As for the programming, yes it's on the ed dept to fix it, but until they do it's the kids that suffer...so ultimately it then becomes the parents problem to ensure their child can cope with the current system.
    I'm lucky to not pay out of school care, but just in the last 2 months I've paid a grand in excursions, and DD has chosen to not go on 2 trips for extra curricular stuff she has been selected for. That would have been over a grand again. DD is starting high school next year which is costing me about $800+ (a public high). And DS has had a huge growth spurt and needs all new summer uniforms which will cost me about 300.

    I admit I was shocked of the cost of public schooling

  6. #135
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    Quote Originally Posted by delirium View Post
    I'm lucky to not pay out of school care, but just in the last 2 months I've paid a grand in excursions, and DD has chosen to not go on 2 trips for extra curricular stuff she has been selected for. That would have been over a grand again. DD is starting high school next year which is costing me about $800+ (a public high). And DS has had a huge growth spurt and needs all new summer uniforms which will cost me about 300.

    I admit I was shocked of the cost of public schooling
    Me too. I remember friends with older kids complaining about how much school costs...and I thought they were exaggerating 😂 I now know they weren't! During school holidays I ask to work every weekend, so I can have my time off mid week...that covers two days during the week, then DH works from home one day, and we rely on family for the other two days. We have friends who take a day each to watch everyone's kids (10 kids all day) in a community run free daycare type arrangement. All to avoid vacation care costs every ten weeks.

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    Quote Originally Posted by 2BlueBirds View Post
    Vicpark it's the stigma. I'm so annoyed at some of the parents holding their kids back because the don't want them to be the youngest. If all parents went by the April cut off then it wouldnt be a problem because he would be amongst other kids turning 5 Jan-March/April, but it looks like other kids will be turning 6 making it more difficult for my child (I'm sure joining in play etc would be harder with 6 year olds as opposed to 5 year olds).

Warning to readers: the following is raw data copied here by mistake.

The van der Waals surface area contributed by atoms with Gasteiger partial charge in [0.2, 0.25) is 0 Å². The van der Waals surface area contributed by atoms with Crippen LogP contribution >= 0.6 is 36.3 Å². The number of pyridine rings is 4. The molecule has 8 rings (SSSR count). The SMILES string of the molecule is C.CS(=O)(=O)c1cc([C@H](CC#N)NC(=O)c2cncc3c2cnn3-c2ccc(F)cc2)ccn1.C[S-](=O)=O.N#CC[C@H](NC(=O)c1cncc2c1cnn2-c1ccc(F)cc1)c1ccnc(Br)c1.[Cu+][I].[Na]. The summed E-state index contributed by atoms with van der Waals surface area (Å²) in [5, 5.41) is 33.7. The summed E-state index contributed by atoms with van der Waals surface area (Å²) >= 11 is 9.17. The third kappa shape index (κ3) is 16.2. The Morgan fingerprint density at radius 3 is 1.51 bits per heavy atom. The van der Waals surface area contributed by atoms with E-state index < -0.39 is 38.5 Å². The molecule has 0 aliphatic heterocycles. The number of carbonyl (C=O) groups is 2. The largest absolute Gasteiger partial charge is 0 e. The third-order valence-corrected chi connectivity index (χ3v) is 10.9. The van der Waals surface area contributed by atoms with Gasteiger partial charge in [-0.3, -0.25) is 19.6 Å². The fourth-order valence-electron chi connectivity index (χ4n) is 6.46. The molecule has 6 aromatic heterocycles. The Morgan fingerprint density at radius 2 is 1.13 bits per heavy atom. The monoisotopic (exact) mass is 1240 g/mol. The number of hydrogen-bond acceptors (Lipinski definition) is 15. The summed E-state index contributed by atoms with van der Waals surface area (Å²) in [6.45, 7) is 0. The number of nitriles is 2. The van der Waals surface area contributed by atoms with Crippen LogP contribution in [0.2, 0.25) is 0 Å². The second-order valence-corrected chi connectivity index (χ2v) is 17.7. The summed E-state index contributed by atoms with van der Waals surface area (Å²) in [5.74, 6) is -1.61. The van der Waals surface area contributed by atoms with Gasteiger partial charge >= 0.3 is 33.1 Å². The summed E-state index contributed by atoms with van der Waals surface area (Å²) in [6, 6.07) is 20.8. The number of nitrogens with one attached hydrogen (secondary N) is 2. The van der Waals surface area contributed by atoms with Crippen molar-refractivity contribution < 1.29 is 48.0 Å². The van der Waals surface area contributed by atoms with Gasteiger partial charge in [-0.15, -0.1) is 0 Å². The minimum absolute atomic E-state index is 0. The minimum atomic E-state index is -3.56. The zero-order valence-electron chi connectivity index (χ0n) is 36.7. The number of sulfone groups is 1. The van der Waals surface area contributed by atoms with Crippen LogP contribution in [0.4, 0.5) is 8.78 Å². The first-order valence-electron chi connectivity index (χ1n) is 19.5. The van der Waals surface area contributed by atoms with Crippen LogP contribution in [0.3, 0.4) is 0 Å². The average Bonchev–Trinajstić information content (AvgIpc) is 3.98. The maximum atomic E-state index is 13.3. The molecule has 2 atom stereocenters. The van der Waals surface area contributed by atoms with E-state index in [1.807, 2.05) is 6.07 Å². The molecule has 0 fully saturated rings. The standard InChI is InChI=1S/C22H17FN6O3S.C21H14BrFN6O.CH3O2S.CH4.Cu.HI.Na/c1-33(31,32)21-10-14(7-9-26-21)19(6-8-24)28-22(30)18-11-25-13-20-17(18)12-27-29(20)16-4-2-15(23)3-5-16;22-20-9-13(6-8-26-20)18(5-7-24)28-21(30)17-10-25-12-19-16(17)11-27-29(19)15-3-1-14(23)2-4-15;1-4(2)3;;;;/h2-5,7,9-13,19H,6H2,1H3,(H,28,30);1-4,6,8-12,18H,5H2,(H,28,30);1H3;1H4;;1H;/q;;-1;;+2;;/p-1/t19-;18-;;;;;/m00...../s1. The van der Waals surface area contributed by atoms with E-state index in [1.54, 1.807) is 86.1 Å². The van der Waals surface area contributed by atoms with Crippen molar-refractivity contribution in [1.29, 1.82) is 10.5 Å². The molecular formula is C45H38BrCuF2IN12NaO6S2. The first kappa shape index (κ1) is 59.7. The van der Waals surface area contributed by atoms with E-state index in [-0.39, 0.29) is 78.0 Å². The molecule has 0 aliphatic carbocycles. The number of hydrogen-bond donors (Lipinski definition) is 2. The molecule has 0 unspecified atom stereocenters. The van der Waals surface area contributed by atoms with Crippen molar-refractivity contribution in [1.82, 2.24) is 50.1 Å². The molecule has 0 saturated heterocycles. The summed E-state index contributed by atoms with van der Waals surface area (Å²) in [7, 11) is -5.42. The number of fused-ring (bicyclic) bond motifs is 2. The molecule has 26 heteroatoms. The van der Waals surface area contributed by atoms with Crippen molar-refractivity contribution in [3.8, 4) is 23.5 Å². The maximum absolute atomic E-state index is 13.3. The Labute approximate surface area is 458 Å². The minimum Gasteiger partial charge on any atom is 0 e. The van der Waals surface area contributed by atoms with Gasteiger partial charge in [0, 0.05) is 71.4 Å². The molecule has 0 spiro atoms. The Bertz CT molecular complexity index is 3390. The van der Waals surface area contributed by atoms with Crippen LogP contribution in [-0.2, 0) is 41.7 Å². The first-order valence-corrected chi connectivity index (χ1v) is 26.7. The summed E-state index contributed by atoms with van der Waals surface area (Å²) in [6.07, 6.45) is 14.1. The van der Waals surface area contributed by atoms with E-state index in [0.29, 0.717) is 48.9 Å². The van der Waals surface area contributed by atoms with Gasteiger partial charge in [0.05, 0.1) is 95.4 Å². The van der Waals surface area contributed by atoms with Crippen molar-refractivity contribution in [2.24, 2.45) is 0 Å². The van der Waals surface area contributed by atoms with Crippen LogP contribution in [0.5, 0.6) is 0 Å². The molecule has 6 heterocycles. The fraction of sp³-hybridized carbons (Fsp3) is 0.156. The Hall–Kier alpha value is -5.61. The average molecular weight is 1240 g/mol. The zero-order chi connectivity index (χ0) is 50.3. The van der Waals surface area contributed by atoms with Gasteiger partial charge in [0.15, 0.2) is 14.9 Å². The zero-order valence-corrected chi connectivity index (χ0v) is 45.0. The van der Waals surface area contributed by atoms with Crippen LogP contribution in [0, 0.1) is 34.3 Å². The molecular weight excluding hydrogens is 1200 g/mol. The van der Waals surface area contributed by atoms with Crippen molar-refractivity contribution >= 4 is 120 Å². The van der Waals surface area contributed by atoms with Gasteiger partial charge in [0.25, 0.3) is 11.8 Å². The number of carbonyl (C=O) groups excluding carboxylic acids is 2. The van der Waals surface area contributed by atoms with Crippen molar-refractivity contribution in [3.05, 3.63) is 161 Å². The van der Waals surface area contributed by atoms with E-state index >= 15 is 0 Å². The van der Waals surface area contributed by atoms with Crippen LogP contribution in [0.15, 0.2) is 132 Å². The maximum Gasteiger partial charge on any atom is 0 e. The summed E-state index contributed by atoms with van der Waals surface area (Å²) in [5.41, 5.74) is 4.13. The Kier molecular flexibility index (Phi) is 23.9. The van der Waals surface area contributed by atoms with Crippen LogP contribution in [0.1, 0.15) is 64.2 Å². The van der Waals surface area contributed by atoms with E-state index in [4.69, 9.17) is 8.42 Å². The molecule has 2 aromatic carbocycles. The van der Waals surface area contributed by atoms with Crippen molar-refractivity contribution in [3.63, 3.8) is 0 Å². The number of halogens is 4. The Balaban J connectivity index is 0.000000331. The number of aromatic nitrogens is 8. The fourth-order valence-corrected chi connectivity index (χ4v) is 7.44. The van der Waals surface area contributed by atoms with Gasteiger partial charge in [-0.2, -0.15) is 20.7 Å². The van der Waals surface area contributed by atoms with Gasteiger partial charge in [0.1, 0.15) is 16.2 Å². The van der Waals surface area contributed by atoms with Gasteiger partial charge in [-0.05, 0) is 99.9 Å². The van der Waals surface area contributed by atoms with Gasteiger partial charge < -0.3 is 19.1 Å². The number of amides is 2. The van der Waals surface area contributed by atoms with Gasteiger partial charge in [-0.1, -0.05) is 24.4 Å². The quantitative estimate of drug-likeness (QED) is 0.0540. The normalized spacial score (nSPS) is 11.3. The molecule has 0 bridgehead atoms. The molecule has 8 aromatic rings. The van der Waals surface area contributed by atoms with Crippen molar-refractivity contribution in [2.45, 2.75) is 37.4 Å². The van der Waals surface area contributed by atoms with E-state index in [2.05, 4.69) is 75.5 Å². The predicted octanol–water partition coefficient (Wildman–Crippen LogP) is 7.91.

I don't see why you're annoyed at other parents for making an informed decision for their child? Those born on April 30th for a May cut off date are a year younger than other kids which is the case for your child which is why you want to hold him back is it not? In my opinion as a teacher the cut off date should be the 1st of January.. if your child isn't 5 by then they go the following year. Some children are only 4 when they start kindergarten. For most children this is too young and they don't cope. It causes them to hate school and then it usually follows them throughout. If I had an April baby I too would hold them back..

    However, there's always going to be a year's difference at least between children since our school year goes for a year. I would look at a private preschool rather than daycare as I have to agree with VicPark on the matter of Daycare not being anywhere near as good as a preschool.

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    Quote Originally Posted by Renesme View Post
    I don't see why you're annoyed at other parents for making an informed decision for their child? Those born on April 30th for a May cut off date are a year younger than other kids which is the case for your child which is why you want to hold him back is it not? In my opinion as a teacher the cut off date should be the 1st of January.. if your child isn't 5 by then they go the following year. Some children are only 4 when they start kindergarten. For most children this is too young and they don't cope. It causes them to hate school and then it usually follows them throughout. If I had an April baby I too would hold them back..

    However, there's always going to be a year's difference at least between children since our school year goes for a year. I would look at a private preschool rather than daycare as I have to agree with VicPark on the matter of Daycare not being anywhere near as good as a preschool.
    I'm not really annoyed if they make an informed decision based on kinder feedback. However some Jan-Feb kids might be "ready" but parents still hold them back because they don't want them to be the youngest. Not all parents make their decision based on that though, I understand some parents genuinely believe their kids aren't ready even if they are born Jan/Feb.

    What about your Feb baby when is he starting?

    I'm actually worried my son will regress after 6 months of another year of kinder. I don't really believe he needs another year, it would be great if he could start prep mid-year!
    He's confident and academic but I'm just anxious about it all, so that's why I'm having him assessed in term 4 to help me make the best decision.